THE authorities finally cleared two Cadbury chocolates of any traces of pork DNA, a case that has caused uproar here and in neighbouring countries.
The Malaysian authorities, who first reported the case, had earlier cleared the Cadbury products of any traces of swine DNA after conducting new tests. Malaysia’s Islamic Development Department (Jakim) said none of the 11 samples it tested of products from the company’s factory had shown positive results for porcine DNA. However, Jakim said in a statement that Cadbury’s halal certification for the two products in question would remain suspended pending further tests and investigations of its supply chain.
The Indonesian authorities, the Food and Drug Monitoring Agency and the Indonesian Ulamas’ Council, have also clarified that after testing a number of samples of Cadbury products they found them free of any traces of pork DNA.
Whether the two chocolate products really contained any haram (non-halal or impermissible ingredient) or not is a fact that needs to be further investigated. What’s more important is that we need to learn a very essential lesson from this case: We must keep on alert anytime! The government, through the relevant authorities, has the obligation to protect the people, in particular Muslims, from consuming and/or wearing any products containing any substance which is deemed haram.
We must not easily feel satisfied and happy with any logo (how big it is) attached to any products on sale in the country. As the State Mufti, Yang Berhormat Pehin Datu Seri Maharaja Dato Paduka Seri Setia (Dr) Ustaz Hj Awg Abdul Aziz Juned, recently said, “having a halal certificate and halal logo attached to a food product was not enough for Muslims to be satisfied about the halal status of goods they consume as both were not the absolute determinants to such.” What is more important, he said, is that relevant authorities monitor and test consumables that have been granted the halal certificates and logos from time to time.
This was not the sole incident ever happened. there have been many reports (within or outside the country) before about products found to be containing substance (processed or unprocessed) from swine or other animals forbidden for Muslims. We do not know whether it was intentional or merely an “accident” when some products having halal certificate and logo were found to be containing non-halal ingredients, which are very much harmful and destructive — physically and mentally — to the life of Muslims.
The Almighty Allah, the All-Knowing the All-Wise, will not forbid mankind, especially the Muslims, from consuming the impermissible (haram) things if they are not harmful to them. Allah says in the Al-Quran: “O mankind! Eat of that which is lawful and good on the earth, and follow not the footsteps of Syaitân (devil). Verily, he is to you an open enemy.” (2:168)
Halal is an Arabic word meaning “lawful” or “permissible”. The term covers not only food and drink, but also all matters of daily life. The most common example of non-halal (or haram) food is pork. Allah says: “Forbidden to you (for food) are: Al-Maytatah (the dead animals — cat-tle not slaughtered), blood, the flesh of swine, and the meat of that which has been slaughtered as a sacrifice for others than Allah, or has been slaughtered for idols, etc, or on which Allah’s Name has not been mentioned while slaughtering, and that which has been killed by strangling, or by a violent blow, or by a headlong fall, or by the goring of horns — and that which has been (partly) eaten by a wild animal – unless you are able to slaughter it (before its death) and that which is sacrificed (slaughtered) on AnNusub (stone altars). (Al-Maidah: 3)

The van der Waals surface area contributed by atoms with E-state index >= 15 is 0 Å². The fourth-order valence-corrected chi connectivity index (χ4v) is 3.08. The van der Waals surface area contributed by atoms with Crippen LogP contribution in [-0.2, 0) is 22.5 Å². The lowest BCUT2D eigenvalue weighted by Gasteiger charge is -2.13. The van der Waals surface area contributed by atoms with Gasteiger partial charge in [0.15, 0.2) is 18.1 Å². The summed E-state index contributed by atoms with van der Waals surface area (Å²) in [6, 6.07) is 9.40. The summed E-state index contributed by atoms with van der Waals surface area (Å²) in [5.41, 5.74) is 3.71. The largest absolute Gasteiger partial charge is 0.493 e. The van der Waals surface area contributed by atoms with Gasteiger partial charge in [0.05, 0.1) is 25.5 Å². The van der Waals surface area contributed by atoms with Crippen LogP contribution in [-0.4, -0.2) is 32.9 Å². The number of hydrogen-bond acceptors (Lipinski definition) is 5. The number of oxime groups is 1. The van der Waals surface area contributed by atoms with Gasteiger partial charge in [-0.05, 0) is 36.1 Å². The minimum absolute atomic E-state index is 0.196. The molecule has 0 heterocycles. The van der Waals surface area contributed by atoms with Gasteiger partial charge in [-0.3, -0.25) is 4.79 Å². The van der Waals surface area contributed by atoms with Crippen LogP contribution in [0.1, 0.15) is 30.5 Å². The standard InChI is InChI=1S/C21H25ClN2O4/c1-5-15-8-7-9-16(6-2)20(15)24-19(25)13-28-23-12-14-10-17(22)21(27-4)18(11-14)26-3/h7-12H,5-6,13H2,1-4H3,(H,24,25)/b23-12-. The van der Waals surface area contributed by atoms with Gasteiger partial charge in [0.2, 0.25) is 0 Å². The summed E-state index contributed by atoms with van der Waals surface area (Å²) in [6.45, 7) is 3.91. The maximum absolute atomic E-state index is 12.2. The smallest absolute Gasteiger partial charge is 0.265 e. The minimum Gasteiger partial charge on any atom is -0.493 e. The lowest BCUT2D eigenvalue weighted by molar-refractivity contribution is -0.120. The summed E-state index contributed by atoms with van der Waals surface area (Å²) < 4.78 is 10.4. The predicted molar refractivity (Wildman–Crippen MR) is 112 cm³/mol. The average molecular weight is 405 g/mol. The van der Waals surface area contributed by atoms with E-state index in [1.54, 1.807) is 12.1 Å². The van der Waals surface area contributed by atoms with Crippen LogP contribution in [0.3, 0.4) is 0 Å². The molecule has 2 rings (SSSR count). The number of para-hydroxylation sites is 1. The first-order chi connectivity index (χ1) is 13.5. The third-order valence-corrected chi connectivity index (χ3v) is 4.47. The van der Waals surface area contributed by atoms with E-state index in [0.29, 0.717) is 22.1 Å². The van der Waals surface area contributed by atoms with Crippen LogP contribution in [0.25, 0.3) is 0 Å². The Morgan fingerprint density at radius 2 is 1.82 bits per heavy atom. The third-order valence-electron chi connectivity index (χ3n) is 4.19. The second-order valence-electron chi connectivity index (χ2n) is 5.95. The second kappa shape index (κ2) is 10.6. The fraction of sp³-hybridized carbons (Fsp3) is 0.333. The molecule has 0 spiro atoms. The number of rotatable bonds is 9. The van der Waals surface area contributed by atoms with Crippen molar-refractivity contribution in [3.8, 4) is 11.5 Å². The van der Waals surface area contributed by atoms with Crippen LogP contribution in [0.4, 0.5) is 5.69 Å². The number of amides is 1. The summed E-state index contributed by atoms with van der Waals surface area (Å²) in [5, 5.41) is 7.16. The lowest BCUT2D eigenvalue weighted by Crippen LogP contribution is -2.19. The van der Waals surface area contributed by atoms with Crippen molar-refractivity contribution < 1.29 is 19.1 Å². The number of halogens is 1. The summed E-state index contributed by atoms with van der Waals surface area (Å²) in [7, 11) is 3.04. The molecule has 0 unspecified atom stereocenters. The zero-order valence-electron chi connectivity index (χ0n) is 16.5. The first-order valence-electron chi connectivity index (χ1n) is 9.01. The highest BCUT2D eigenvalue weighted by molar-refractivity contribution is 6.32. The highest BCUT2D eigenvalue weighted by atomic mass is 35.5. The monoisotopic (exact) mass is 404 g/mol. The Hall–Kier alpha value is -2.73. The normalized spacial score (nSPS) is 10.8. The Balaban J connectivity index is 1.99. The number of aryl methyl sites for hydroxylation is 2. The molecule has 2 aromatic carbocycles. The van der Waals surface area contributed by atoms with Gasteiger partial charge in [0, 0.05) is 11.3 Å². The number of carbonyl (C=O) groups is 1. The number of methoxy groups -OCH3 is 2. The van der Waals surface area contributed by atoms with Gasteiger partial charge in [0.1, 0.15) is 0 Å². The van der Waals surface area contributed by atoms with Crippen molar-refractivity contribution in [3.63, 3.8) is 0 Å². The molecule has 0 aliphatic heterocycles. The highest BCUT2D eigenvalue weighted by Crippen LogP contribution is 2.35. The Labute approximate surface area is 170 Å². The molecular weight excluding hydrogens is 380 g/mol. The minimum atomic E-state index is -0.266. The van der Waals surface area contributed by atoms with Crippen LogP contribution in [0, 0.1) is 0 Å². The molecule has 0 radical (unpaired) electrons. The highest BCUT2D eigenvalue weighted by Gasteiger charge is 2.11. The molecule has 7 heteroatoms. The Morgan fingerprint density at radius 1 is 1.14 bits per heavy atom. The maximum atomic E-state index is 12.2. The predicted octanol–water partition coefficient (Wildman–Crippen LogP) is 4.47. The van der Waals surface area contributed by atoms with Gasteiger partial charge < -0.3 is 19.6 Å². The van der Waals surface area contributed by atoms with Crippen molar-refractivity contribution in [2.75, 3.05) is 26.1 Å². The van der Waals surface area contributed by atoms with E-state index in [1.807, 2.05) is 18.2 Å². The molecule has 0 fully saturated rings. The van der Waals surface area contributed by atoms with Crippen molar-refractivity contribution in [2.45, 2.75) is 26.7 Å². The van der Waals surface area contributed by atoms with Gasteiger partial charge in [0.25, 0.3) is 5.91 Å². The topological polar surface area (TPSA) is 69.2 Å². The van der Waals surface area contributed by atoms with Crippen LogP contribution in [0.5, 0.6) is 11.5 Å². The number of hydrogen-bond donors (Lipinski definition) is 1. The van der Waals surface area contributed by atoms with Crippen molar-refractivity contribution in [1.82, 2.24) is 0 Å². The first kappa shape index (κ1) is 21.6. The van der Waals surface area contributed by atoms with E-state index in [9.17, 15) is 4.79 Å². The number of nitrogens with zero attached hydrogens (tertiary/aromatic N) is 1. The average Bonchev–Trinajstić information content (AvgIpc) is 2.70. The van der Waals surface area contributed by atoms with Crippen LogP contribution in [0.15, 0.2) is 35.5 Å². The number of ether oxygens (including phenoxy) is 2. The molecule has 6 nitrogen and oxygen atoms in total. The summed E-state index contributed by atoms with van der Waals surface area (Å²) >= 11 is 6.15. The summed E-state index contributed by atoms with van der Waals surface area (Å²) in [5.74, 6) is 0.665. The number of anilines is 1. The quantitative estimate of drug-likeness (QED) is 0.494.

His Majesty the Sultan and Yang Di-Pertuan of Brunei Darussalam has repeatedly reminded on the need for the relevant authorities to be proactive in carrying out halal tests on food and drinks brought into the country. He said there was no fault if all types of food products were tested for confirmation (of their halal nature). “We must not wait for a commotion (and) only then we want to open up the labs (for testing),” he said.
As an Islamic country that has just reintroduced Syariah Law and aspires to become a Zikir Nation, it is a necessity for us all to be more careful and sensitive when it comes to food and drink.
The food must come from a supplier that uses halal practices. Specifically, the slaughter must be performed by a Muslim, who must precede the slaughter by invok-ing the name of Allah, most commonly by saying “Bismillah” (“In the name of Allah”). Muslims must also ensure that all foods (particularly processed foods), as well as non-food items like cosmetics and pharmaceuticals, are halal. Frequently, these products contain animal by-pro-ducts or other ingredients that are not permissible and harmful for Muslims to eat or use on their bodies.
Treating our bodies with wholesome foods free of harmful ingredients — pesticides, toxins, pollutants, filth, etc. — is not just a value desired by Muslims, it’s desired by all of humanity. It’s a common need, a common desire and a common right, and that means everyone can benefit from consuming halal foods.
The Brunei Times/Editorial
Friday, June 13, 2014